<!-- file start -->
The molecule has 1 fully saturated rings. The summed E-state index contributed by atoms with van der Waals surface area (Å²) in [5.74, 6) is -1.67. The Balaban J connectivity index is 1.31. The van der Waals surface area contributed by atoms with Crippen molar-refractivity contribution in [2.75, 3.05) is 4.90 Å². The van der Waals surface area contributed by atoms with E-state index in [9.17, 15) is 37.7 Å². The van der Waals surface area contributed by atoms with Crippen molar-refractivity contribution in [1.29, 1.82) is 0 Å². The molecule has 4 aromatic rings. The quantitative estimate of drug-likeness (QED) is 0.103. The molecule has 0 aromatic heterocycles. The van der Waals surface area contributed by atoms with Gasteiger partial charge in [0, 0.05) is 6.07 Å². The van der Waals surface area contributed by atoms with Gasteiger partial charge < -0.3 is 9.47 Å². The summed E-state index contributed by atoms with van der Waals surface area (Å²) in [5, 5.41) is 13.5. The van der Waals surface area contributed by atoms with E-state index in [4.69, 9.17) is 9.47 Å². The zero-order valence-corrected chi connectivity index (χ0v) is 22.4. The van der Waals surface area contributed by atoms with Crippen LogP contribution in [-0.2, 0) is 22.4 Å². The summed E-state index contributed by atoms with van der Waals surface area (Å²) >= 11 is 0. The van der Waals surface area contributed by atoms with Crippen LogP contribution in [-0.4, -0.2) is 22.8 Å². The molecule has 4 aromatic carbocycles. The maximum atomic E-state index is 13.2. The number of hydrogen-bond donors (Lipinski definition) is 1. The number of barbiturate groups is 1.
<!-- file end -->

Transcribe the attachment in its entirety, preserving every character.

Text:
The molecule has 1 fully saturated rings. The summed E-state index contributed by atoms with van der Waals surface area (Å²) in [5.74, 6) is -1.67. The Balaban J connectivity index is 1.31. The van der Waals surface area contributed by atoms with Crippen molar-refractivity contribution in [2.75, 3.05) is 4.90 Å². The van der Waals surface area contributed by atoms with E-state index in [9.17, 15) is 37.7 Å². The van der Waals surface area contributed by atoms with Crippen molar-refractivity contribution in [1.29, 1.82) is 0 Å². The molecule has 4 aromatic rings. The quantitative estimate of drug-likeness (QED) is 0.103. The molecule has 0 aromatic heterocycles. The van der Waals surface area contributed by atoms with Gasteiger partial charge in [0, 0.05) is 6.07 Å². The van der Waals surface area contributed by atoms with Gasteiger partial charge < -0.3 is 9.47 Å². The summed E-state index contributed by atoms with van der Waals surface area (Å²) in [5, 5.41) is 13.5. The van der Waals surface area contributed by atoms with E-state index in [4.69, 9.17) is 9.47 Å². The zero-order valence-corrected chi connectivity index (χ0v) is 22.4. The van der Waals surface area contributed by atoms with Crippen LogP contribution in [-0.2, 0) is 22.4 Å². The summed E-state index contributed by atoms with van der Waals surface area (Å²) >= 11 is 0. The van der Waals surface area contributed by atoms with Crippen LogP contribution in [-0.4, -0.2) is 22.8 Å². The molecule has 4 aromatic carbocycles. The maximum atomic E-state index is 13.2. The number of hydrogen-bond donors (Lipinski definition) is 1. The number of barbiturate groups is 1.